Going back to his own team, Dhoni was pleased with the way the first four days of the tour have gone, weather and facility wise. On a long and challenging tour, the skipper takes solace in the fact that his team will not be out of support in this country.

“All over England we have a big fan following. In the Champions Trophy final, we had more support than the England team,” the Indian skipper quipped. “The facilities have been really great, which matters a lot. The weather had been very kind in the three-four days we’ve been here, which means we have been able to achieve what we wanted to in the first four days. With the practice game starting tomorrow, we want to make the most of our preparation time.” The skipper said.

Coach, Duncan Fletcher, agreed: “We want all our players to have some sort of match practice going into the first Test,” he said. “We are pretty sure what the side is going to be but if we have any injury, like we did the last time when we were here, we want all the players to be ready if they’re called upon.”

Taking about his own experience of coaching Team India to two Test series defeats against England, Fletcher said his main job was to develop the cricketers and make them the match-winners. “Everyone, coaches and players, go through the ups and downs. As a coach your main aim is to help the players, take them forward and develop them. If a result comes out of it, it’s great.”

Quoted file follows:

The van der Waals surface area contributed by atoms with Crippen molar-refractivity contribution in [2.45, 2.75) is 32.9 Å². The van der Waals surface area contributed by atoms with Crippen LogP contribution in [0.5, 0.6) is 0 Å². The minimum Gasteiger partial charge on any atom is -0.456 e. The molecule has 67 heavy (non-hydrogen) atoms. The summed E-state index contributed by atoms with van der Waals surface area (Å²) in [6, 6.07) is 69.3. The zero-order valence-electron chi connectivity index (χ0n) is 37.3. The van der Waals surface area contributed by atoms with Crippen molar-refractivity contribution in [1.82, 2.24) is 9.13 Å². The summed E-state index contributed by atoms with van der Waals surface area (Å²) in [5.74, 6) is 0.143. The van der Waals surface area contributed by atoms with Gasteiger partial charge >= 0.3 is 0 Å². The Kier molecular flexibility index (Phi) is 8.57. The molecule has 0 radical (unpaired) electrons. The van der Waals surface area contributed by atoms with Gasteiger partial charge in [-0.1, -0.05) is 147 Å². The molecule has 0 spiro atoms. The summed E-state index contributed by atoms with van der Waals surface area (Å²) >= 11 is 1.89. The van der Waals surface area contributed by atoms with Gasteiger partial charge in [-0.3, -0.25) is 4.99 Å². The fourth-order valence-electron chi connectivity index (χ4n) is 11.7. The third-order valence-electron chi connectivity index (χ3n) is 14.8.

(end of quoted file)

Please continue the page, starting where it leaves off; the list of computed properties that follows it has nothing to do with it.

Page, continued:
Speaking of the importance of the relationship between the coach and the captain, Fletcher said, “Cricket is a difficult game to lead because here the coach doesn’t have as much say as he does in other sports. It is the captain’s side but he needs the support of the coach. If you don’t have that support, the coach and the captain will start doubting each other and when that happens, you’re going to run into a huge problem. If you believe in the strategies you have put together and trust each other, it becomes easier.”

The former England coach denied having a special motivation of winning on the English shores, defeating his previous team. “Every Test series you play is very important because you’ll be judged on the basis of the last Test series that you’ve played.”

He was also hopeful of his young team converting their weakness into their strength. “Without making excuses, this is a very, very inexperienced side. But it’s nice sometimes because it brings in that factor of unpredictability. They could play some exciting cricket and there are many players in this group who will go on to become very good cricketer for India,” Fletcher said.